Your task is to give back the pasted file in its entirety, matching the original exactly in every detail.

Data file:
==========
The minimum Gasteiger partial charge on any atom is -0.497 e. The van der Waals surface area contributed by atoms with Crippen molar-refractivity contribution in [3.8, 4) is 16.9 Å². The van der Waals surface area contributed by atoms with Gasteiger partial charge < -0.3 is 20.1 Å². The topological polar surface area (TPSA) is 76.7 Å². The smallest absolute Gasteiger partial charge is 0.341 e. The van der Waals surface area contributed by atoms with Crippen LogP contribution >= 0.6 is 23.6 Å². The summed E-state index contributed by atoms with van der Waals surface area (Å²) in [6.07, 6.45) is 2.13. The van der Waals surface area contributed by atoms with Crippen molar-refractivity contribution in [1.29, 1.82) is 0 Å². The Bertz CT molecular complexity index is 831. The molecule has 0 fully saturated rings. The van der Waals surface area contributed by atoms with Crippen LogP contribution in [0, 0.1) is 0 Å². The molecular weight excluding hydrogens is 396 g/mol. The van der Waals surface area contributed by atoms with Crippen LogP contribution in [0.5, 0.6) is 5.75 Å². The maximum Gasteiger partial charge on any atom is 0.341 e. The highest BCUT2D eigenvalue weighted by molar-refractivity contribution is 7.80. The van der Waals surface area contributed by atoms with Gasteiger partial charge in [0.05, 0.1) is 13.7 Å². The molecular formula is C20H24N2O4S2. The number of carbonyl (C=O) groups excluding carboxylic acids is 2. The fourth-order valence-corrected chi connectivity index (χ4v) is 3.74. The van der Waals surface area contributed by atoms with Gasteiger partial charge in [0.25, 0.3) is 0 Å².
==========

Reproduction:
The minimum Gasteiger partial charge on any atom is -0.497 e. The van der Waals surface area contributed by atoms with Crippen molar-refractivity contribution in [3.8, 4) is 16.9 Å². The van der Waals surface area contributed by atoms with Gasteiger partial charge < -0.3 is 20.1 Å². The topological polar surface area (TPSA) is 76.7 Å². The smallest absolute Gasteiger partial charge is 0.341 e. The van der Waals surface area contributed by atoms with Crippen LogP contribution >= 0.6 is 23.6 Å². The summed E-state index contributed by atoms with van der Waals surface area (Å²) in [6.07, 6.45) is 2.13. The van der Waals surface area contributed by atoms with Crippen molar-refractivity contribution in [1.29, 1.82) is 0 Å². The Bertz CT molecular complexity index is 831. The molecule has 0 fully saturated rings. The van der Waals surface area contributed by atoms with Crippen LogP contribution in [0, 0.1) is 0 Å². The molecular weight excluding hydrogens is 396 g/mol. The van der Waals surface area contributed by atoms with Crippen LogP contribution in [0.5, 0.6) is 5.75 Å². The maximum Gasteiger partial charge on any atom is 0.341 e. The highest BCUT2D eigenvalue weighted by molar-refractivity contribution is 7.80. The van der Waals surface area contributed by atoms with Gasteiger partial charge in [0.05, 0.1) is 13.7 Å². The molecular formula is C20H24N2O4S2. The number of carbonyl (C=O) groups excluding carboxylic acids is 2. The fourth-order valence-corrected chi connectivity index (χ4v) is 3.74. The van der Waals surface area contributed by atoms with Gasteiger partial charge in [0.25, 0.3) is 0 Å².